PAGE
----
Thanks for posting. But Gary Brill didn't say that the entire snowpack is going to avalanche off the mountain. He said that a large avalanche involving much of the existing snowpack is possible. Having seen huge blocks of the entire snowpack fracture off of slabs above the Ice Cliff glacier and avalanche down the route on multiple occasions, I don't think this is an farfetched statement at all. Characterizing Brill's cautionary post as hysterical is mischaracterizing what he was saying.


  8. Alpinfox,

     

    Thanks for your post.

     

    I'm curious, was there any representation of climbers who have no interest in new route development (if that means bolting, clearing, and making trails)? I imagine there are quite a few climbers out there who do not really care about new crag routes (bolted or otherwise), and are primarily concerned with avoiding climber vs. land manager conflicts that might (in the worst case scenario) threaten climber access to established climbing areas.

     

    I guess what I'm saying is, the folks actively creating new routes may actually not be a good representation of the interests and priorities of climbers in general. I think we also need someone to represent the "please don't rock the boat with the USFS" point of view.

     

    I'm not disrespecting the hard work of new route developers, or the pioneering aspect of new routes established in a bottom-up fashion. I just worry that they are not necessarily at all representative of the "mainstream" climber. They are certainly not likely to be representative of my interests (which is to above all else, preserve access to existing climbing areas).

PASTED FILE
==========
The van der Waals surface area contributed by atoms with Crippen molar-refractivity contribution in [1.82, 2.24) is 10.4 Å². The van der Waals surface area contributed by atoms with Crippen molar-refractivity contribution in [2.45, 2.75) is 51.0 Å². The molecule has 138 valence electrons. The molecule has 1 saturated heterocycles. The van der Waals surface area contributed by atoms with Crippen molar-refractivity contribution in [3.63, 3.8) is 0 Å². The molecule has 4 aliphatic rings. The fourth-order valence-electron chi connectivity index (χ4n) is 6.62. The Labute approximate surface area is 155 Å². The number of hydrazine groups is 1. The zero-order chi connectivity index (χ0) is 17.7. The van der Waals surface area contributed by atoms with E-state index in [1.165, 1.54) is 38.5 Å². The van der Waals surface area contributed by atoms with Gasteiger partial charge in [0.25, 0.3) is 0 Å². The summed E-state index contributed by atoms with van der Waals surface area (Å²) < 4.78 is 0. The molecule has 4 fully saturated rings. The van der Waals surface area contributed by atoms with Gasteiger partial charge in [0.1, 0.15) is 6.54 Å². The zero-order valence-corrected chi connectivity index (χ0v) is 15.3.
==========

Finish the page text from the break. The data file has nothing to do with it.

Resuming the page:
Cheers,

    Steve Ramsey


  9. Letsroll,

     

    Just another vote for getting 2x16s instead of 2x10s, unless really really thin ice is your thing.

     

    The 16s are quite versatile. I also really like 19s for glacier ice.


  10. Dr. Crash,

     

    Sorry, I was repeating a factoid heard on CC.com (and should have stated it as such). I heard something anecdotally about the Ice Line being usable as a twin, but you're right, there's nothing on Beal's web site indicating that the rope was tested for twin rope use.

     

    I've edited my post accordingly.

     

    Caveat emptor!

     

    Cheers,

    Steve


  11. Hi Matt,

     

    I don't know, since I only used the Ice Line rope the one time on top-rope. I hope to buy it and use it for alpine and waterfall ice, for which (I hope) the wear-and-tear might not be as severe as for alpine rock climbing. But durability is still a concern... I'd sure like my ropes to last for more than 25 days!

     

    As for tangling, I suppose one should expect this from skinny ropes. I guess that's another reason why super-skinny cord isn't a great choice for an "all-around" mountaineering rope...

     

    Cheers,

    Steve


  12. Beal's Ice Line (8.1mm) seems pretty lightweight and skinny. I've heard some people use it both as a double and a twin.

    You might not want to top-rope on them... I decked once (thankfully into deep snow) while top-roping on a single strand of 8.1mm Beal rope, due to longer-than-anticipated rope stretch.

     

    The Ice Line is probably what I will buy, when I upgrade from my 8.5mm Mammut half ropes this winter.

     

    http://www.bealplanet.com/produits/anglais/produit2.html